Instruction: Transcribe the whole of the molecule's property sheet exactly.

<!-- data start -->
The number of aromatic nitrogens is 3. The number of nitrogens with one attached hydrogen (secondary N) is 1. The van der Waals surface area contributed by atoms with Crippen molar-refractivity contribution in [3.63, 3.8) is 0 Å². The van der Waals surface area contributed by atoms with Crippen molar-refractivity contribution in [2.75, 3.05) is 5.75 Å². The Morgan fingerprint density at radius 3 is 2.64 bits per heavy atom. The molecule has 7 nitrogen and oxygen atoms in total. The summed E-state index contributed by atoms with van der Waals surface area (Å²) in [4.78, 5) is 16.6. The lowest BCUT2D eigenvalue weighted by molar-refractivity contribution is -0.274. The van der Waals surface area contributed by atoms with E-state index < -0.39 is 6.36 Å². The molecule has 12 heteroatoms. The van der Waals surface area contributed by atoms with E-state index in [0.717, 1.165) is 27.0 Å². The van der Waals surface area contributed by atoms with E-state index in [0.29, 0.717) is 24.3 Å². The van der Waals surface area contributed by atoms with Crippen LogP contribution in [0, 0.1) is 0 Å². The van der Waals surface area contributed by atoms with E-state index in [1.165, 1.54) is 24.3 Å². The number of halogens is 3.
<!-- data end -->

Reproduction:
The number of aromatic nitrogens is 3. The number of nitrogens with one attached hydrogen (secondary N) is 1. The van der Waals surface area contributed by atoms with Crippen molar-refractivity contribution in [3.63, 3.8) is 0 Å². The van der Waals surface area contributed by atoms with Crippen molar-refractivity contribution in [2.75, 3.05) is 5.75 Å². The Morgan fingerprint density at radius 3 is 2.64 bits per heavy atom. The molecule has 7 nitrogen and oxygen atoms in total. The summed E-state index contributed by atoms with van der Waals surface area (Å²) in [4.78, 5) is 16.6. The lowest BCUT2D eigenvalue weighted by molar-refractivity contribution is -0.274. The van der Waals surface area contributed by atoms with E-state index < -0.39 is 6.36 Å². The molecule has 12 heteroatoms. The van der Waals surface area contributed by atoms with E-state index in [0.717, 1.165) is 27.0 Å². The van der Waals surface area contributed by atoms with E-state index in [0.29, 0.717) is 24.3 Å². The van der Waals surface area contributed by atoms with Crippen LogP contribution in [0, 0.1) is 0 Å². The van der Waals surface area contributed by atoms with E-state index in [1.165, 1.54) is 24.3 Å². The number of halogens is 3.